This is a review of Rashomon and Seventeen Other Stories, translated by Jay Rubin and published in 2006. Not Rashomon and Other Stories, the name of two other books by other translators that contain only a handful of tales and were published years ago. Why Amazon groups the three books together despite their different contents, I don't know. No stars for them.

The author, Akutagawa (1892-1927), is even today considered one of Japan's most accomplished short-story writers. As some reviewers say, he's not for everyone. But readers attracted to the dark, pessimistic and atmospheric, or to the introspective and psychological subtleties conveyed with style in his best stories, might find some of his works worthwhile.

He published about 150 stories between 1914 and his death; a scholar of his work has written somewhere that about half of them are still readable. There's a big gap between the best and the rest. Before this collection, at least 60 of the stories had been translated into English since the 1930s. Here, eight more appear in English for the first time. The translator claimed nine, but a translation by Lawrence Rogers of "The Death Register" appeared earlier, in 2002.

Akutagawa's short-story career can be divided roughly into three periods. In the early works, from 1914 to 1922, at his best he drew inspiration from Japanese folktales and history and a range of non-Japanese sources, focusing on the characters' psychology to make them strikingly modern. Of the early works, the best known in English are "The Nose" (1916), "Kesa and Morito" (1918), "H-ll Screen" (1918) and "In a Grove" (1921), besides the vignette "Rashomon" (1915).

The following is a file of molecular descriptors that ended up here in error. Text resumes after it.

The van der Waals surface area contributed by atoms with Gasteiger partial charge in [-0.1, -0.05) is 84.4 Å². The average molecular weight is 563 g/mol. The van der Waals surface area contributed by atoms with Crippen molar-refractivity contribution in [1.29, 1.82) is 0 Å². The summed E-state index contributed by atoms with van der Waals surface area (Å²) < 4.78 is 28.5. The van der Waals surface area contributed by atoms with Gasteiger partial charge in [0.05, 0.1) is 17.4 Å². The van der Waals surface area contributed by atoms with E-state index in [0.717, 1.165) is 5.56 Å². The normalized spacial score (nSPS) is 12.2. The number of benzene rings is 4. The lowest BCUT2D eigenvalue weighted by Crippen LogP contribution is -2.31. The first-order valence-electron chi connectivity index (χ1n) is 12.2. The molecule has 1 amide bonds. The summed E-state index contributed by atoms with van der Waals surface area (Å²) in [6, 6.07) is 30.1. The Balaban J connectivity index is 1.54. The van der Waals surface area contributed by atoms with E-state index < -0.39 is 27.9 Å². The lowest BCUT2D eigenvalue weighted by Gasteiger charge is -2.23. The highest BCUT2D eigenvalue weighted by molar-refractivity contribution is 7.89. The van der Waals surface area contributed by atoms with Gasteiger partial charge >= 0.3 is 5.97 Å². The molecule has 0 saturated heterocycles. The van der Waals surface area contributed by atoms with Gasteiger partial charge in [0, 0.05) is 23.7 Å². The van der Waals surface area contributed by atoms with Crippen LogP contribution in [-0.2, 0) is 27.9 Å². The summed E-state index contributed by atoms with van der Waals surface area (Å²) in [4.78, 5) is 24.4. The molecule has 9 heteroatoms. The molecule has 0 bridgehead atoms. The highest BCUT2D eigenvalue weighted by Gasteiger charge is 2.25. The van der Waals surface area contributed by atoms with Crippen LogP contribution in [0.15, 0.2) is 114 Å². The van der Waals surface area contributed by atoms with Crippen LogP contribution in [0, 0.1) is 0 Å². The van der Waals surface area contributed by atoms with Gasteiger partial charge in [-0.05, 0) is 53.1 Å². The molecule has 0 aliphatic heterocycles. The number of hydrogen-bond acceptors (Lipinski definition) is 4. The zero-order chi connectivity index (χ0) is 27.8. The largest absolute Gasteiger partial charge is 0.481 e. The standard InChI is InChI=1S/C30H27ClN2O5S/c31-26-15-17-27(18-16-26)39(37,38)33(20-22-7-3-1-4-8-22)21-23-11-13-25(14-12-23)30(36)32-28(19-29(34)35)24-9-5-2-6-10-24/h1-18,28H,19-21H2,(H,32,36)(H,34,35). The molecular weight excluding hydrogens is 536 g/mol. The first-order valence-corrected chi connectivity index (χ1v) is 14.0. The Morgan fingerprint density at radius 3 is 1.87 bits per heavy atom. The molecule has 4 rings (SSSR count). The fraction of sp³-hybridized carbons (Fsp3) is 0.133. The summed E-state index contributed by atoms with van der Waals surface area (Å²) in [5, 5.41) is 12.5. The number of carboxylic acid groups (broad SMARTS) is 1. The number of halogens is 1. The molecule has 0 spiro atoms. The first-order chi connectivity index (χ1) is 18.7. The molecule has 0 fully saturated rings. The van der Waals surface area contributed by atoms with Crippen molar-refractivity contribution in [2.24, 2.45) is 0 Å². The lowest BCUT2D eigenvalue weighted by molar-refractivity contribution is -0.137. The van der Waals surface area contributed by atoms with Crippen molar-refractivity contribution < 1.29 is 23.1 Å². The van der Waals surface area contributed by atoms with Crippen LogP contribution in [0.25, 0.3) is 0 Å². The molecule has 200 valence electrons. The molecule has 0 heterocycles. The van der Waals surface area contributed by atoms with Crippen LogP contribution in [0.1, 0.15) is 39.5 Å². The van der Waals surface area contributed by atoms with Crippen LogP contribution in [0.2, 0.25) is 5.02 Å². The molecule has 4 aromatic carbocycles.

In the middle period, from 1922 or so to 1925, he sought more frequently and somewhat less successfully to make the settings of his writing more contemporary, while beginning to draw more deeply from his own life. Many of the works from the late period, from 1926 or so to his death, were heavily autobiographical, with his unease and despondency strongly apparent. Among the best-known works from the late period are "The Life of a Fool," "Spinning Gears" and "Kappa," all from 1927.